At the Board hearing in July, the Board halted the plans, demanding more transparency in the architectural plans and additional parking.

Board members pointed out that there is still a lot of "unmarked space" in the architectural plans. Noting that Aisle Nine has somehow expanded from the "convenience store" the Board originally approved, board members inquired how can we trust that the "food prep areas" (for which they are only providing minimal amount of parking) won't be converted to additional retail space which will fit many more people.

Board member Moish Ingber also noted that many offices could be built in the "unmarked areas" and they are not providing any parking for offices.

Board Member Moish Lankry, noted that as a proprietor of food establishment, he knows that food preparation areas are different from standard "industrial warehouses" as they often have a lot more employees at once and therefore, sufficient parking must be provided for them as well. Mr. Lankry commented "your plan will triple the size of the existing store, you need to triple the parking spaces as well".

The proposed building addition will include an off-road truck loading spot which will be accessed from 10th Street. Board members expressed concerns with the amount of delivery trucks already blocking multiple driveways on the block, saying that the proposed single delivery spot is insufficient. They also noted that the proposed delivery spot will be accessed only from 10th Street which is only 30 feet wide, and this will not suffice for a large truck to k-turn into the proposed loading spot.

When the Board opened the meeting to public participation, David Helmreich, who is also a member of the Planning Board, strongly objected to the application.

Mr. Helmreich noted (as FAA News previously noted) that the legal notice is deficient because it lists the wrong zone. He also noted that the notice should be deficient because it doesn't accurately describe the proposal as a major expansion of a supermarket (the notice simply says "commercial building").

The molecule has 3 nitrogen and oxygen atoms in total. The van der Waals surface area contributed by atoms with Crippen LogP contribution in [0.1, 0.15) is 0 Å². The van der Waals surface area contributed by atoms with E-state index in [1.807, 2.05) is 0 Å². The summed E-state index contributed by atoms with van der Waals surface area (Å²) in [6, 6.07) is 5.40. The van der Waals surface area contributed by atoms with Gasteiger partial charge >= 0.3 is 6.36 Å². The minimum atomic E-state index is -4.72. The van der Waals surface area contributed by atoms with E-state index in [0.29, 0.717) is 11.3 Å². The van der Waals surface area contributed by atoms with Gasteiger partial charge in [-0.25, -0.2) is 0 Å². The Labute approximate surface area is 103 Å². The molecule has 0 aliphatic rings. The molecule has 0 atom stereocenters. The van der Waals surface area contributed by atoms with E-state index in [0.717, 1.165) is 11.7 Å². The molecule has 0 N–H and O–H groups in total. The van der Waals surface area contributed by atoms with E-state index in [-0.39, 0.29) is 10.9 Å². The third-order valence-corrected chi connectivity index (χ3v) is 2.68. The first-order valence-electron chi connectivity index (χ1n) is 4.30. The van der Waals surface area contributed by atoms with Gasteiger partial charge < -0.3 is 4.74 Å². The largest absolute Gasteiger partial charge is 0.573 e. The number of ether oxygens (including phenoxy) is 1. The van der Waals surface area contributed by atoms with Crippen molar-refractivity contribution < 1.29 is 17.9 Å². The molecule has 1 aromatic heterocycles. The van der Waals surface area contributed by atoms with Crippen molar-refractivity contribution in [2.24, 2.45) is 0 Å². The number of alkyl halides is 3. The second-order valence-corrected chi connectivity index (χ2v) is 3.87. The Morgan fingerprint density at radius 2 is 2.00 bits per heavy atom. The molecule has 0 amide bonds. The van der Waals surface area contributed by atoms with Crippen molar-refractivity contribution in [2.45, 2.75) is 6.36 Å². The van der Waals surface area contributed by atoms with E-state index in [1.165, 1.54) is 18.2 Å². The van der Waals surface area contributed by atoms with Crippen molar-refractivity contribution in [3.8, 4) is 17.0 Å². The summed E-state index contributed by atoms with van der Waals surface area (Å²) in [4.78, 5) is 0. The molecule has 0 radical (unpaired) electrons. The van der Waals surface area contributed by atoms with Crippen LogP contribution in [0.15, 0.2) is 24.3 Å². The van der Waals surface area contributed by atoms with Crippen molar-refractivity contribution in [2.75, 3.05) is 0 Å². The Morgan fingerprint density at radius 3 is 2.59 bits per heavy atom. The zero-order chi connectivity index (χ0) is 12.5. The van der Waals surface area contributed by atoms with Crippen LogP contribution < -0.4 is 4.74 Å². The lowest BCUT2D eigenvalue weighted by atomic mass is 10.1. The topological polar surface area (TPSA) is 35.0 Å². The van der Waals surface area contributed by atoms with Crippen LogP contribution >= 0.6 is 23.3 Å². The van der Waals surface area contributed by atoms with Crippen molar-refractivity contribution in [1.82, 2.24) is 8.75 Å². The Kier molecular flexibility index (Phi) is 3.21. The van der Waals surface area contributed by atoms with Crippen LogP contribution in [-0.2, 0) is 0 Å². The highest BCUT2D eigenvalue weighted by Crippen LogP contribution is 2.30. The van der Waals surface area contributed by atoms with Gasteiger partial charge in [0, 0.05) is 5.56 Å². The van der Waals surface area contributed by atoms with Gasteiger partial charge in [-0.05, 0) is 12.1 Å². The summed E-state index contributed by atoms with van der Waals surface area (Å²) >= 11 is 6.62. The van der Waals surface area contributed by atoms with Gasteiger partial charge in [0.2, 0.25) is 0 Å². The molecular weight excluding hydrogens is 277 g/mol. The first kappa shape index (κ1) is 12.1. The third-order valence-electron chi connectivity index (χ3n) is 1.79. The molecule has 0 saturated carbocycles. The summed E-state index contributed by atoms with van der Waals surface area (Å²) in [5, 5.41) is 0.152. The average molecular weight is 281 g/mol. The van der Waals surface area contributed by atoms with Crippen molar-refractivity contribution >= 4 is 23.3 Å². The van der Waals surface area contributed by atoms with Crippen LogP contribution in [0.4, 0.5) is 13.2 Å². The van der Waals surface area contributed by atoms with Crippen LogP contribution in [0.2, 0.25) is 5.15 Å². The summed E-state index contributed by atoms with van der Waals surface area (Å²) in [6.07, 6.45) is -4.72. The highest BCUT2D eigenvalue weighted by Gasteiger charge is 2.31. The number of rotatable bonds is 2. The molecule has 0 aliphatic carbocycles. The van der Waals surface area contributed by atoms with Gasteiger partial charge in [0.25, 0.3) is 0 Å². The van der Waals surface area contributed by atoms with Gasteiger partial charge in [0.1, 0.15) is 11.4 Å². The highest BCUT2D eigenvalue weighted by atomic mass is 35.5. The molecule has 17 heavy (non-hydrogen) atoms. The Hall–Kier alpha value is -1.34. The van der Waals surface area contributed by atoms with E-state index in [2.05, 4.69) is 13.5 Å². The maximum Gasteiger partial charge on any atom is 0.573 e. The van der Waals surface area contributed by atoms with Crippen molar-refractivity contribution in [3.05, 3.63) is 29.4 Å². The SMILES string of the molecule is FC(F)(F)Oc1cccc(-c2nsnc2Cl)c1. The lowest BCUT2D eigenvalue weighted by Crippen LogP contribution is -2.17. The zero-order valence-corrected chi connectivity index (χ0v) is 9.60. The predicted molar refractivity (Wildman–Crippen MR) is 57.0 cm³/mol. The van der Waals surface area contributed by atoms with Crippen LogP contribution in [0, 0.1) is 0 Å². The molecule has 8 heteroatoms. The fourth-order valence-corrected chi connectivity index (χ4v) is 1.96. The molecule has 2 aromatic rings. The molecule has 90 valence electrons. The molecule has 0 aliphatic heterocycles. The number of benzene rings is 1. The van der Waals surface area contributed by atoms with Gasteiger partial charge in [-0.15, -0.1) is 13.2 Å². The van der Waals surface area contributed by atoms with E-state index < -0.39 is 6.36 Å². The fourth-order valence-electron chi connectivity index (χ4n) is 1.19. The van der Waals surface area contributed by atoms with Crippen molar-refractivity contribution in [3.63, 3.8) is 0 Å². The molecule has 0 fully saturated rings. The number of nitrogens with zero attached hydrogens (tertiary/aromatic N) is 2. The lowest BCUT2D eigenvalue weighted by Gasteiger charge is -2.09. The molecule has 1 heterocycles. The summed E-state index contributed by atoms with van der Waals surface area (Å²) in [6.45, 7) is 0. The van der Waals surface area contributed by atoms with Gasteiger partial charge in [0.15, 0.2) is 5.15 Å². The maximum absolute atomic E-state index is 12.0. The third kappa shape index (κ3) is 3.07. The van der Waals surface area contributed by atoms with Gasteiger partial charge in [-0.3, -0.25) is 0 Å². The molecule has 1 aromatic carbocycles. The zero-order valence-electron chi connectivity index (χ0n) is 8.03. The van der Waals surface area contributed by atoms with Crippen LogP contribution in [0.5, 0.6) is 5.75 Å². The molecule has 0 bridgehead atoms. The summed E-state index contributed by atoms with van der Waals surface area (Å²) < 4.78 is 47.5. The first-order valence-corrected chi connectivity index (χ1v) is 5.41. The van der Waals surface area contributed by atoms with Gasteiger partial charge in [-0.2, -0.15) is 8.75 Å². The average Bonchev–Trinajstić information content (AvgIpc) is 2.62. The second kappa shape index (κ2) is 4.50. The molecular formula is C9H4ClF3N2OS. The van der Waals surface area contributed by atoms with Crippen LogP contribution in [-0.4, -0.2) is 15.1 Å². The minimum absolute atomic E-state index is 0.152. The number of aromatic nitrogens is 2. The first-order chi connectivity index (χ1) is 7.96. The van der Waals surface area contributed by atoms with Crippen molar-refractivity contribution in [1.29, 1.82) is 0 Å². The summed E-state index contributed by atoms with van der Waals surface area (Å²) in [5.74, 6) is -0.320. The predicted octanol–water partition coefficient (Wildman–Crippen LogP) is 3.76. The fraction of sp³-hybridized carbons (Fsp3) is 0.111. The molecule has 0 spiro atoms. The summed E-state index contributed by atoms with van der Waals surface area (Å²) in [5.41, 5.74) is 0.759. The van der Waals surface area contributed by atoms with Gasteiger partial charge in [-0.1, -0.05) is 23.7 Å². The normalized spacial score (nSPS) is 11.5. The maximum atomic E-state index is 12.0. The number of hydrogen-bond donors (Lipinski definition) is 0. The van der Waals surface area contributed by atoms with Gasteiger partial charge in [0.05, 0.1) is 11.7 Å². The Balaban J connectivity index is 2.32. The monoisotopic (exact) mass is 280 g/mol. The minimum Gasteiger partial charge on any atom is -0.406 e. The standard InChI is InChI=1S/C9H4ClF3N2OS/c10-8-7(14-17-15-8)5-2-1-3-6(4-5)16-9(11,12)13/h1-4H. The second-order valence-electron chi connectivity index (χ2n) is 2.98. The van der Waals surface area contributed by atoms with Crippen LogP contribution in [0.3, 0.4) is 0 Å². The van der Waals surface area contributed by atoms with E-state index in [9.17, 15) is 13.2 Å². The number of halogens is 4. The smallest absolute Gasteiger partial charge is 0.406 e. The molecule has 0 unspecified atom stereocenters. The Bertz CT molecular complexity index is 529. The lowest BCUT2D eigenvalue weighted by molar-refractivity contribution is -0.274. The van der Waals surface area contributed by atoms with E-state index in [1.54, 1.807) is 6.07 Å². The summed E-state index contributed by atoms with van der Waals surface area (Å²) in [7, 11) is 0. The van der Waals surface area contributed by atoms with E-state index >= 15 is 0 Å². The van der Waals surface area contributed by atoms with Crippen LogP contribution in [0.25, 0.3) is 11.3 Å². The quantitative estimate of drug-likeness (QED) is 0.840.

Mr. Helmreich also stated that the "sufficient" parking plan is actually grossly not sufficient, as the Township ordinance (18-807) delineates that in a "retail trade or personal service establishments, other than in a shopping center of 100,000 square feet or more: one space for each 200 square feet of gross floor area", and the reduced requirement of "1 space per 1,000 sq feet for warehouse space" only applies to "wholesale trade establishments" which this is not.

Mr. Helmreich urged the Board to table the application and direct the developers to completely redesign the application and provide accurate notice to the neighbors and public.

Engineer Brian Flannery attempted to tell the Board that there are "benefits" to this application as the existing building is only 2 stories and the additional building will be 3 stories and this will "fit better into the neighborhood" as it is "a high building just like BMG"!

Board Member Moish Lankry summed it all up, saying "there is nothing beneficial in this application. If we approve this as submitted, the situation will get much worse than it is now." He added "you have a successful store, but you need to provide sufficient parking."

Since then, the Aisle Nine expansion team has been hard at work revising their plans. Their new legal notice is also faulty as it also contains the inaccurate R-20 zoning district, and it also does not include the office use. However, the good news is that they are downsizing to a 2-story building, as well as adding an additional off-street truck unloading spot, and their new architectural floor plans are slightly more transparent.

The new plans indicate that their existing 2 story building has a first floor area of 4,725 square feet of retail space and they are proposing an expansion of 1,806 square feet for a total of 6,531 square feet of retail space. The second floor currently contains offices, floor food storage and preparation area of 4,725 square feet and this is proposed to remain. Additionally, they are proposing a two story warehouse of 4,240 square feet.